Alford had to submit proof of all her travels to Guinness, including receipts and/or tickets for all journeys in chronological order, a copy of the traveler’s passport with stamps from every country as well as photographs taken in every country in front of recognizable landmarks or the main airport.
The Rules Of The Record
In terms of what counts as ‘traveling to’ every country, there was no required length of time that the traveler must stay in a country in order for it to count. Guinness defined visiting a country as stepping foot within its border, and there must be physical evidence of that, which is where the pictures and passport stamps are important.
A key stipulation for this record is also that you may not at any point be in control of the transportation you use, i.e. you cannot rent a car and drive yourself across a continent.
Why Do This?
One of Lexie’s biggest motivators for completing this record was she wanted to show that “every culture harbors kindness in spite of political instabilities” according to her blog.
She also writes that she wanted to break down common misconceptions about female solo travel. Safety is a major deterrent for many young women who want to travel long term but Alford wanted to prove that women can travel to the Middle East or travel to countries in Africa that are often perceived to be unsafe for women.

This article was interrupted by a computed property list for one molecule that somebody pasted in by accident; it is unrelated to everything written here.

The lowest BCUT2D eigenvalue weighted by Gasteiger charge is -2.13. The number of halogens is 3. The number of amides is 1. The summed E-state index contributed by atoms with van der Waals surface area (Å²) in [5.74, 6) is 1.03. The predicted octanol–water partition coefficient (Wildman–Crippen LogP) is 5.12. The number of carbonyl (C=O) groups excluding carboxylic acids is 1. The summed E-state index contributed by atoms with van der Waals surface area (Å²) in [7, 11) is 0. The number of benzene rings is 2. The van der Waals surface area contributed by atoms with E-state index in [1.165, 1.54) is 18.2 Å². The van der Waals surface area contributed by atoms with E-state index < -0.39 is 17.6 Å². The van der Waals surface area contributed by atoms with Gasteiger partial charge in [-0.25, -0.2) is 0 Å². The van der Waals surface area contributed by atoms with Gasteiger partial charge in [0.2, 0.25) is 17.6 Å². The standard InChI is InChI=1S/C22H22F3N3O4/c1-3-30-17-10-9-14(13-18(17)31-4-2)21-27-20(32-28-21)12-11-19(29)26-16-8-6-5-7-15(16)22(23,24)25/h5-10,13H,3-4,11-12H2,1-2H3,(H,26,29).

The Reality Behind It
However, Alford was not naive about the reality of visiting some of the less-safe countries as a solo female traveler. She said in an interview that for countries such as Somali, Chad, or South Sudan, she only spent two to three days visiting them because she “didn’t have the means for proper security,” but says she would like to go back at a later time.
Lexie is grateful to have the opportunity to be exposed to many different countries and ways of living, even if only for a few short days.
It’s hard to narrow it down, but Lexie says one particular South American experience stands out as her favorite.
The Final Hurdle
Some destinations required more planning than others, like visiting North Korea, for example. North Korea was the last stop on Alford’s quest, but due to the U.S. travel ban, there were some logistical issues to get around.